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How Saigon Is Coping With Life During Covid-19

People across the world are coming to understand the meaning of the apocryphal curse “may you live in interesting times.”

The Covid-19 pandemic has upended normal life around the globe. Yet amidst the challenges and hardships, citizens, communities and businesses are finding ways to adapt.

Quick to close schools and borders, enact quarantines, enforce social distancing and shut businesses, Vietnam has deserved praise for its response. Such measures will likely prove to have saved thousands of lives, but they have also resulted in drastic lifestyle changes. 

Once a frenzy of activity and exuberance, Saigon’s busy streets have gone mostly quiet. A few people and essential workers stroll past closed shops, deserted restaurants and empty schools. Yet many of these have found innovative ways to function, providing important stability to employees and locals alike.

Saigon’s Kitchens Stay Open

On March 24th, authorities ordered all restaurants to close. After some initial confusion, it became clear that they would not have to fully cease operations. Most ovens, grills and fryers remain functioning thanks to the city’s robust delivery network via in-house efforts or third-party apps. 

In addition to remaining open, many have implemented new discounts and offers including innovative in-house private-chef dining. While perhaps not great for our Covid-era waistlines, the efforts are keeping a lot of people fed and safely at home while providing much-needed paychecks for industry workers.

Grocery stores are helping farmers move their goods, but agricultural industries have also taken a hit due to disruptions in global trade. When dragonfruit was piling up at the northern border in danger of rotting, local bakeries stepped in, using it to make bright pink bread. International fast-food chains even got in on the action

Freshly baked bánh mì thanh long. Photo via Vien Vong.


Keeping Students Learning, Co-Workers Collaborating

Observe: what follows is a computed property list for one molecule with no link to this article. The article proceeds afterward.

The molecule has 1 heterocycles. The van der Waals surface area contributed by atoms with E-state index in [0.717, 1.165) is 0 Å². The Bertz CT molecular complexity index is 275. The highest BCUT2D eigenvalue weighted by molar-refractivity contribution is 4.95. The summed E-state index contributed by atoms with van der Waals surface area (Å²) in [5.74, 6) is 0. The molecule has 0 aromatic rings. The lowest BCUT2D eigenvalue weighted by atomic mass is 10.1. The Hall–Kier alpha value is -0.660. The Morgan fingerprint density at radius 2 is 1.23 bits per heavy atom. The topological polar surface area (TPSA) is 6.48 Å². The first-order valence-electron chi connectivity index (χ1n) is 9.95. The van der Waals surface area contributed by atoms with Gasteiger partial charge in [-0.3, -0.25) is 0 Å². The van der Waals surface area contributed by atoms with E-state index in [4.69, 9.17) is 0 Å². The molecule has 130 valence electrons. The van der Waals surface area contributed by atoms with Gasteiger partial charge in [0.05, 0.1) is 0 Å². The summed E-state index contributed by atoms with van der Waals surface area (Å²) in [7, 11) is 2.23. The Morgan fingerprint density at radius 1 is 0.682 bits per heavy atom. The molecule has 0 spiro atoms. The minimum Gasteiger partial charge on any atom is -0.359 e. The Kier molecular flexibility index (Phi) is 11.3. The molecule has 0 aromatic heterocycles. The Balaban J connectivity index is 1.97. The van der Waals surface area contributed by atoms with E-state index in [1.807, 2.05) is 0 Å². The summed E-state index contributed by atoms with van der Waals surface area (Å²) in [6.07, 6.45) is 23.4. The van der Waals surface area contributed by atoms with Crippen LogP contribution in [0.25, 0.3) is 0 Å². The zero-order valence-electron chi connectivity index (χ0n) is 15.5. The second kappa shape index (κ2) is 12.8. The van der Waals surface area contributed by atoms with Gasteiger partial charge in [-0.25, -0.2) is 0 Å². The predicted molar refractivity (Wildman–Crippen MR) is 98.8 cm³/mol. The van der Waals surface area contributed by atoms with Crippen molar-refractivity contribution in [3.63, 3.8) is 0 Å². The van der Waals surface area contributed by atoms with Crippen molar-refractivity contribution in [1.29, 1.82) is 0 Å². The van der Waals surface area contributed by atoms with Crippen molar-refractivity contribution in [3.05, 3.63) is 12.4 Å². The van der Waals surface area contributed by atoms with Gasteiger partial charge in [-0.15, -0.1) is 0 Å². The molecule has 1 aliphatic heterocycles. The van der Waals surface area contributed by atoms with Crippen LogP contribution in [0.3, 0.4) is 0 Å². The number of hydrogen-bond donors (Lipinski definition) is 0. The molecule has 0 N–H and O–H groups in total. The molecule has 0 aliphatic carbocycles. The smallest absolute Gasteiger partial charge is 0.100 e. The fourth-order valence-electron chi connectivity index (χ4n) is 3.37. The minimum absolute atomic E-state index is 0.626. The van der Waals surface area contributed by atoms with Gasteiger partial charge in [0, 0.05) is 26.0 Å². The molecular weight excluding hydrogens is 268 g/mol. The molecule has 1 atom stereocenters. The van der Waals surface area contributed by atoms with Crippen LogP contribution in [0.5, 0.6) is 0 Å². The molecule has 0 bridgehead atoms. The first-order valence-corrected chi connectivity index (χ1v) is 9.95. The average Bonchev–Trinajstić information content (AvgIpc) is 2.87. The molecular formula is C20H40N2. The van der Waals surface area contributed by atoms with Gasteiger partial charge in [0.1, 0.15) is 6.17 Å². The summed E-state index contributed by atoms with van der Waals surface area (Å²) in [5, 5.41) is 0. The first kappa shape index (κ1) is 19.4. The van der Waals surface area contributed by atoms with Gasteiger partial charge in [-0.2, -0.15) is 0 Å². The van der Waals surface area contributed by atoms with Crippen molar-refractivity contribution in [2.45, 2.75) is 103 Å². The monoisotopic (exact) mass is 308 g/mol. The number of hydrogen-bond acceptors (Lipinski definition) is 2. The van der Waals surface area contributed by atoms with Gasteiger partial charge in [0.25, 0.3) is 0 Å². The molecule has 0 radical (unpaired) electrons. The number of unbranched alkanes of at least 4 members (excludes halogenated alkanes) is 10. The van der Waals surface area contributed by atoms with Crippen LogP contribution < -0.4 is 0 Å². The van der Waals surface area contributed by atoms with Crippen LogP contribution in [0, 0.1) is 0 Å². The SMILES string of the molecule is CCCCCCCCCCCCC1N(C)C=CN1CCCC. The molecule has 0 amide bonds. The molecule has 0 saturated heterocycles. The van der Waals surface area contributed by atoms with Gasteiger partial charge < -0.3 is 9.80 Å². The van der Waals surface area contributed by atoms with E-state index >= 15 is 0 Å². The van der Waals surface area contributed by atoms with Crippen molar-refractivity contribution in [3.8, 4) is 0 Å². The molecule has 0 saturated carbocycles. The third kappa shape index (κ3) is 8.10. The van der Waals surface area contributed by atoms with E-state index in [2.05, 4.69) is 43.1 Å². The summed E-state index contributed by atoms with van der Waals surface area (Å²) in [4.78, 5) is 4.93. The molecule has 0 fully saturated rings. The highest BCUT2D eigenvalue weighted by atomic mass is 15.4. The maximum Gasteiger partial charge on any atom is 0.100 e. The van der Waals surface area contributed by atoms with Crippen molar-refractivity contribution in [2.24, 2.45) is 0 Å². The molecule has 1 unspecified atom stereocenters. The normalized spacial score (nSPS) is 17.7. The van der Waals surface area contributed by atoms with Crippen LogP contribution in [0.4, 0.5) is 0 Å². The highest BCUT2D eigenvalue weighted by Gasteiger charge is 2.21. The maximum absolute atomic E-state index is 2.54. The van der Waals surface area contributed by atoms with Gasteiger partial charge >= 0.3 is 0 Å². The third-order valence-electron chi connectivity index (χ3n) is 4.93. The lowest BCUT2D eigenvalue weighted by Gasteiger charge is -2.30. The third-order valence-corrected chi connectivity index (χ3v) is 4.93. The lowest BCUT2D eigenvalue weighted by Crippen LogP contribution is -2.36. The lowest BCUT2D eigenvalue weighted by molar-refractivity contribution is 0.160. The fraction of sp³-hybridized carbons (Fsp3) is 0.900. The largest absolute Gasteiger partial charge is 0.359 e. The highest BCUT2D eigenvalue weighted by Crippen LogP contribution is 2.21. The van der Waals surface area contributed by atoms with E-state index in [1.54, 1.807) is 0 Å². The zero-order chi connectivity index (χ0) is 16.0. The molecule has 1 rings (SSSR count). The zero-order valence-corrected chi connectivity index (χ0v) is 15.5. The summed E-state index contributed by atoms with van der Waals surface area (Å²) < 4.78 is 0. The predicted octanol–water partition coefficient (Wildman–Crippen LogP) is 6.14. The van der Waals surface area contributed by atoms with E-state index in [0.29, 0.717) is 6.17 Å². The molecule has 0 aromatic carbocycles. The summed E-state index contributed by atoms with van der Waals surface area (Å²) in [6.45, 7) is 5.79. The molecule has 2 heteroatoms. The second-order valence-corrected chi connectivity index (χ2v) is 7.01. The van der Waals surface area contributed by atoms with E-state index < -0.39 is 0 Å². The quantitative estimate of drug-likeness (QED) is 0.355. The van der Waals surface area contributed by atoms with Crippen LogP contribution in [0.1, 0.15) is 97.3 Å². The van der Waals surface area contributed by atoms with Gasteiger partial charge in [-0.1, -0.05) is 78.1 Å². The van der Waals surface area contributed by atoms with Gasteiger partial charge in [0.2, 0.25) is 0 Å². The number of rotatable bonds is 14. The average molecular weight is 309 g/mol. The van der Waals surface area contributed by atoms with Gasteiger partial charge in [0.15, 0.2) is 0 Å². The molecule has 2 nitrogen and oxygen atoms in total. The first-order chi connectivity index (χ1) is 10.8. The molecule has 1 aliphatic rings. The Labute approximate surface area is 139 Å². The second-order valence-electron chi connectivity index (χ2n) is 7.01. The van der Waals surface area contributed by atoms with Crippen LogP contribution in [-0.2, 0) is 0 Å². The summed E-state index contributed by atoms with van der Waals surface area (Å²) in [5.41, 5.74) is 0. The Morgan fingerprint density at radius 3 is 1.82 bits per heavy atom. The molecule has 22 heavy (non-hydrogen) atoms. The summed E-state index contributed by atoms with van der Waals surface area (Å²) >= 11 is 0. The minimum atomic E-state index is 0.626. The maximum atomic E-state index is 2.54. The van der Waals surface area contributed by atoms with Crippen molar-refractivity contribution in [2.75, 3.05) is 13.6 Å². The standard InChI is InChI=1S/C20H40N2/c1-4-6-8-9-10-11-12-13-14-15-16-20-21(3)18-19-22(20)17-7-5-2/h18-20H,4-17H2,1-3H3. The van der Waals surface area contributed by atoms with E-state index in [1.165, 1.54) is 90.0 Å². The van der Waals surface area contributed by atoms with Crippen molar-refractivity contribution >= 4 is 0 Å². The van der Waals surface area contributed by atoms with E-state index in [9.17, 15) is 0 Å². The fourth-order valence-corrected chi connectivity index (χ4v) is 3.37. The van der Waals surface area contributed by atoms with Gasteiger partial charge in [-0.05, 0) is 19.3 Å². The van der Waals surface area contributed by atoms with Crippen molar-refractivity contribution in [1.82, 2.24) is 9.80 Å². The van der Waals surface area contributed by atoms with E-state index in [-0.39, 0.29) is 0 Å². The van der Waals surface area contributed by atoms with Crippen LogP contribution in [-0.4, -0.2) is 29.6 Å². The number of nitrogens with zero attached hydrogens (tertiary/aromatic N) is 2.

One of the largest disruptions to many families was the order that schools not re-open after the Tet holiday. While some parents had to scramble to arrange chidcare situations, they could have some assurances that their children’s educations could continue thanks to transitions to online models reliant on technology. By March, for example, Google announced that they’d seen hundreds of thousands of new sign-ups for their Google Suites and Meetups in Hong Kong and Vietnam alone.

Similar online tools have helped offices continue business as normal. The shift to remote work has resulted in video-conferencing and cloud-computing software being some of the few positive spots in the global economy, with some stocks reporting record increases in value

Lifestyle Services Assist Those in Need

In response to the number of people staying at home, in addition to restaurants, many Vietnamese are turning to delivery services for all their daily needs. Everything from toiletries to books and, of course, masks have been zipping around the country on motorbikes. Vietnam’s industry leader, Tiki, has seen a massive uptick in purchases, with up to 5,000 orders per minute. 

Of course, not everyone who lived in Vietnam before the pandemic has been able to stay. For some, the disruptions to their lives have extended far beyond simply having to shop online or telecommute. As the situation worsened globally and rumors of the eventual flight restrictions came, many faced tough choices. Plenty of foreign residents who were worried about families and friends in their home countries decided they needed to leave Vietnam, at least temporarily.

Such a quick move is not so easily done, however. What to do with potentially years of accumulated possessions? Businesses like MyStorage, thankfully, had an answer to that, with their clean, cimate-controlled and tightly-secured storage units. Assisted by expert teams of movers who take care of all packing and transport needs, they’ve helped reduce much of the stress and concern for Saigon’s foreign residents who have had to leave for an unknowable amount of time.

Moreover, MyStorage has proven extremely useful for the many Vietnamese students who are returning from abroad, often with an entire dorm room’s worth of items. For many families, there simply isn’t room for everything, and thus an affordable and convenient MyStorage unit is a great solution. And for those that have had to, unfortunately, abruptly close a business or store, the units can help keep merchandise and furnishings until more stable times return.

Keeping Positive with Reasons to Smile

A nice aspect of the city’s quieter streets has been a marked improvement in air quality. And because Vietnam isn’t experiencing the strict stay-at-home orders as some countries, residents have taken to casual walks during the cooler hours. The most inspiring of these scenes may be the kites that have filled the skies in Thu Thiem most nights. Amidst all the chaos and fear, they’ve been a great cause for optimism and proof of humanity’s ability to find joy in even the most difficult of times.

And those unable to go outdoors have found it to be a time for creativity, with a number of heartwarming memes and viral videos. Beyond the global hit Covid-19 song and accompanying dance, we’ve seen influencers and common people alike release a series of videos, including many on how dancing can alleviate the boredom of quarantine.

The pandemic may have upset nearly every aspect of our daily lives here in Vietnam, but it’s comforting to see all the ways in which people have adapted. From restaurants to schools to storage facilities, there are ways to cope; solutions to our situations abound.